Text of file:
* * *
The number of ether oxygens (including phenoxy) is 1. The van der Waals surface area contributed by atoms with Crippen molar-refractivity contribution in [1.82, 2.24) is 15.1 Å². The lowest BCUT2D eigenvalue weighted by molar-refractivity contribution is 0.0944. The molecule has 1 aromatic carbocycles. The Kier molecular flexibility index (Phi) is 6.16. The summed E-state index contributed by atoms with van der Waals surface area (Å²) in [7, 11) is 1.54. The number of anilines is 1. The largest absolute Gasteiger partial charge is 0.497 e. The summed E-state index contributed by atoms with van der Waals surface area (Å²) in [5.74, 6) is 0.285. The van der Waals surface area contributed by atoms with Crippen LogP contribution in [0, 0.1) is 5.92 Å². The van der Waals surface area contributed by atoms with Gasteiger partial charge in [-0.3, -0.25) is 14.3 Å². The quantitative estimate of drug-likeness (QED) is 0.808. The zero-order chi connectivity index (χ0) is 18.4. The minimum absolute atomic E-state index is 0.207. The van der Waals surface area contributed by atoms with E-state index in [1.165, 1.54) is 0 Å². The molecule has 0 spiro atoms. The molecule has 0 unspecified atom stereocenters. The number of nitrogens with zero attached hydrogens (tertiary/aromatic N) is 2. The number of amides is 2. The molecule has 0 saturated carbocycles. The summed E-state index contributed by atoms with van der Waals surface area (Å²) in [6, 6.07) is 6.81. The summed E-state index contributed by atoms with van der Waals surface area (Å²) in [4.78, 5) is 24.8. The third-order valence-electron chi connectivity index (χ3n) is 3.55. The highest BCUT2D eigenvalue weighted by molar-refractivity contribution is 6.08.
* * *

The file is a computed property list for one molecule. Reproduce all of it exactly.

The number of ether oxygens (including phenoxy) is 1. The van der Waals surface area contributed by atoms with Crippen molar-refractivity contribution in [1.82, 2.24) is 15.1 Å². The lowest BCUT2D eigenvalue weighted by molar-refractivity contribution is 0.0944. The molecule has 1 aromatic carbocycles. The Kier molecular flexibility index (Phi) is 6.16. The summed E-state index contributed by atoms with van der Waals surface area (Å²) in [7, 11) is 1.54. The number of anilines is 1. The largest absolute Gasteiger partial charge is 0.497 e. The summed E-state index contributed by atoms with van der Waals surface area (Å²) in [5.74, 6) is 0.285. The van der Waals surface area contributed by atoms with Crippen LogP contribution in [0, 0.1) is 5.92 Å². The van der Waals surface area contributed by atoms with Gasteiger partial charge in [-0.3, -0.25) is 14.3 Å². The quantitative estimate of drug-likeness (QED) is 0.808. The zero-order chi connectivity index (χ0) is 18.4. The minimum absolute atomic E-state index is 0.207. The van der Waals surface area contributed by atoms with E-state index in [1.165, 1.54) is 0 Å². The molecule has 0 spiro atoms. The molecule has 0 unspecified atom stereocenters. The number of nitrogens with zero attached hydrogens (tertiary/aromatic N) is 2. The number of amides is 2. The molecule has 0 saturated carbocycles. The summed E-state index contributed by atoms with van der Waals surface area (Å²) in [6, 6.07) is 6.81. The summed E-state index contributed by atoms with van der Waals surface area (Å²) in [4.78, 5) is 24.8. The third-order valence-electron chi connectivity index (χ3n) is 3.55. The highest BCUT2D eigenvalue weighted by molar-refractivity contribution is 6.08.